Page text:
As sad as it is to say, there will always be Gordon Gekkos in the world.  Greed has been around since the dawn of time and will continue to occasionally rear its head in the lucrative trading world.  However, let’s not retreat into a cave.  Technology should be embraced, especially if it can prevent the next Libor scandal from happening.

Belbey Blogs: Thoughts from #BDI1 Insurance Social Business Leadership Forum

By Joanna Belbey,   October 14, 2013

Joanna Belbey

Joanna Belbey

It’s always a pleasure to attend a Business Development Institute (BDI) event. The half-day format makes it easy to attend, content is targeted and the in-person networking is excellent. BDI is also an early adopter of social media, and supports participants “getting social” before, during and after the event. In fact, I’ve “met” some great people by following the live tweeting both in person and remotely.

I found this event very interesting. The primary focus was on internal social media, which I view as a great opportunity that firms have yet to fully embrace. For those who missed the BDI Insurance Social Business Forum, here’s a short recap:

Social Business, From the Inside Out

Andy Jankowski ( @AndyJankowski ) Founder of Enterprise Strategies, started off with a definition:

Social Business = External (Social Media) + Internal (Social Enterprise)

In short, Andy’s premise is that insurance firms have the opportunity to transform their business “From the Inside Out”, or through the integration of social media across the enterprise. He described how when departments work together, firms can increase brand awareness, reduce loss exposure, drive recruitment, enable sales, increase customer satisfaction, improve risk segmentation, investigate fraud, increase collaboration, enable knowledge sharing, and drive innovation. The keys to successfully transforming the business? Business objectives-driven strategy, executive mentorship, and integration with existing business process.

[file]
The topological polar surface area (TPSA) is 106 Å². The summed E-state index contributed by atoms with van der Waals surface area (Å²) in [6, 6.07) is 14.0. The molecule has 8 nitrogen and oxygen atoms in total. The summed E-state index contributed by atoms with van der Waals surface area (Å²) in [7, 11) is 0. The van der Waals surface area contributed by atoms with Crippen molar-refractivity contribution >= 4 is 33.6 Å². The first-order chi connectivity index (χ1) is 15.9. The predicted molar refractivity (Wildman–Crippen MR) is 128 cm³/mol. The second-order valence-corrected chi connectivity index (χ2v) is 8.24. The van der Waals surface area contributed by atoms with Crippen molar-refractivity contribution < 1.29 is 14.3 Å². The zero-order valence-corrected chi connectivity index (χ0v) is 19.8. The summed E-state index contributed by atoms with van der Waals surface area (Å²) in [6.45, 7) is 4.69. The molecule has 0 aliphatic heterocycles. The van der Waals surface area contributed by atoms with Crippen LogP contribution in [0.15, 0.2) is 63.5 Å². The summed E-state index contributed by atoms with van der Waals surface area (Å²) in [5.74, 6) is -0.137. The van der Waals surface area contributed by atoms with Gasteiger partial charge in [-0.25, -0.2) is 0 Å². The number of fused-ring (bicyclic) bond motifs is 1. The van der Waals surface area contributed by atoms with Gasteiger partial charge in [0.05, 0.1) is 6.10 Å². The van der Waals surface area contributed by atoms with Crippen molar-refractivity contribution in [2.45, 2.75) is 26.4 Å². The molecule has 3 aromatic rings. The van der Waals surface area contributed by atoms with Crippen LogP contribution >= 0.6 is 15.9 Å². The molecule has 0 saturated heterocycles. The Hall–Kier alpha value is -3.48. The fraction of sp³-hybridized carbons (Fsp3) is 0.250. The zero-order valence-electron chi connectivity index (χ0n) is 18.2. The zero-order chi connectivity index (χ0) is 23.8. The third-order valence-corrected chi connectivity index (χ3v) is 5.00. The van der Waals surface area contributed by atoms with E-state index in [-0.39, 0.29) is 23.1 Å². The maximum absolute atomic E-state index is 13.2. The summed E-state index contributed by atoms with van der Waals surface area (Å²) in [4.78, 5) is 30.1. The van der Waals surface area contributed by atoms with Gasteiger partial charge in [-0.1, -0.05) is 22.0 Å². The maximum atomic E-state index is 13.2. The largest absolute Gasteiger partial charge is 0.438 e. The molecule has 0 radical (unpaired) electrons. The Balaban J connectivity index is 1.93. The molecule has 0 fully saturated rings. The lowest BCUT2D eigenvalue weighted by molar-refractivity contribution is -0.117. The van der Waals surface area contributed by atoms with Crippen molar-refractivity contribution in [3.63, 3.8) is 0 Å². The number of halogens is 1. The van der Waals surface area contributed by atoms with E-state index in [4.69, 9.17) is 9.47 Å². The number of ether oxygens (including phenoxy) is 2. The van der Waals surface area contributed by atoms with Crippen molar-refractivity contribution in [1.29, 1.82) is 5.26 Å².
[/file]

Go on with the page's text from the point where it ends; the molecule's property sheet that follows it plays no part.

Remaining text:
Because that is Where the Money Is

Jon Bidwell (@joncbidwell), Chief Innovation Officer, Chubb & Son (and Captain of his local Fire Department!), discussed how using internal social media drives the next wave of innovation, increases revenues and productivity. To date, about 50% of Chubb uses Jive (internal collaboration tool). Access is use case driven and departments must specifically justify how they plan to use the tool. Not surprisingly, Jon demonstrated that junior level staff generates the most innovation and interaction, often to the chagrin of established managers.The next challenge? Applying key learnings to field sales force to create bespoke messages to Producers. And finally, Jon suggested that John Stepper ( @johnstepper ) has the right idea when he blogs about “Working Out Loud”.

Going Social with Millennials: Setting the Foundation for Marketing Success

Lori Feldman ( @LBFeldman ), Global Head of Social Media, Cigna International, conveyed that Millennials disrupt how marketers traditionally work. Defined as 18-30 year olds, they are the most hopeful and optimistic of all the demographics and assume that their opinions are valued and will influence change. Millennials demand transparency and are eager to engage in conversations directly with the brand.The challenge for insurance firms is to be willing to engage in a dialog and to remember that a conversation goes two ways.